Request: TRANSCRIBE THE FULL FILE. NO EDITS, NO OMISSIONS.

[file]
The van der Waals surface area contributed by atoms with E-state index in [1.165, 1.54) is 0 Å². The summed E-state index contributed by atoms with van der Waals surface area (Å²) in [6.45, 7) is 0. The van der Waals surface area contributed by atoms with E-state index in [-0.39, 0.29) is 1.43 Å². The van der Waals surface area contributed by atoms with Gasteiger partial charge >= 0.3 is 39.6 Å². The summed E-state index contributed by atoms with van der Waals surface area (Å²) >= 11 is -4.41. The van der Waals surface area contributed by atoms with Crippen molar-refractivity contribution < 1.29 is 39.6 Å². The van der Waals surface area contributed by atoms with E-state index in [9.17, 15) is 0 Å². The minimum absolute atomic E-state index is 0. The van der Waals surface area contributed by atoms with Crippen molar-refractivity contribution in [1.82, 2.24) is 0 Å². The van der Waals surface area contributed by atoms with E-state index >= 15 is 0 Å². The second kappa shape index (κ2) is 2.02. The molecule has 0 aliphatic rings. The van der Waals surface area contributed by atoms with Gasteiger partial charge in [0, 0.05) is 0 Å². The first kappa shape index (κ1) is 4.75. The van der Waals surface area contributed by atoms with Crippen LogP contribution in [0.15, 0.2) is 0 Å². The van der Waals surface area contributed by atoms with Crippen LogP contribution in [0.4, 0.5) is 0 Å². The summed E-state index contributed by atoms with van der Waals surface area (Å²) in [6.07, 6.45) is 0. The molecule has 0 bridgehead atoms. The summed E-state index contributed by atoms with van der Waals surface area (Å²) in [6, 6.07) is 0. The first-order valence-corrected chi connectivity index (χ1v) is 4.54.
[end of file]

The van der Waals surface area contributed by atoms with E-state index in [1.165, 1.54) is 0 Å². The summed E-state index contributed by atoms with van der Waals surface area (Å²) in [6.45, 7) is 0. The van der Waals surface area contributed by atoms with E-state index in [-0.39, 0.29) is 1.43 Å². The van der Waals surface area contributed by atoms with Gasteiger partial charge >= 0.3 is 39.6 Å². The summed E-state index contributed by atoms with van der Waals surface area (Å²) >= 11 is -4.41. The van der Waals surface area contributed by atoms with Crippen molar-refractivity contribution < 1.29 is 39.6 Å². The van der Waals surface area contributed by atoms with E-state index in [9.17, 15) is 0 Å². The minimum absolute atomic E-state index is 0. The van der Waals surface area contributed by atoms with Crippen molar-refractivity contribution in [1.82, 2.24) is 0 Å². The van der Waals surface area contributed by atoms with E-state index >= 15 is 0 Å². The second kappa shape index (κ2) is 2.02. The molecule has 0 aliphatic rings. The van der Waals surface area contributed by atoms with Gasteiger partial charge in [0, 0.05) is 0 Å². The first kappa shape index (κ1) is 4.75. The van der Waals surface area contributed by atoms with Crippen LogP contribution in [0.15, 0.2) is 0 Å². The van der Waals surface area contributed by atoms with Crippen LogP contribution in [0.4, 0.5) is 0 Å². The summed E-state index contributed by atoms with van der Waals surface area (Å²) in [6.07, 6.45) is 0. The molecule has 0 bridgehead atoms. The summed E-state index contributed by atoms with van der Waals surface area (Å²) in [6, 6.07) is 0. The first-order valence-corrected chi connectivity index (χ1v) is 4.54.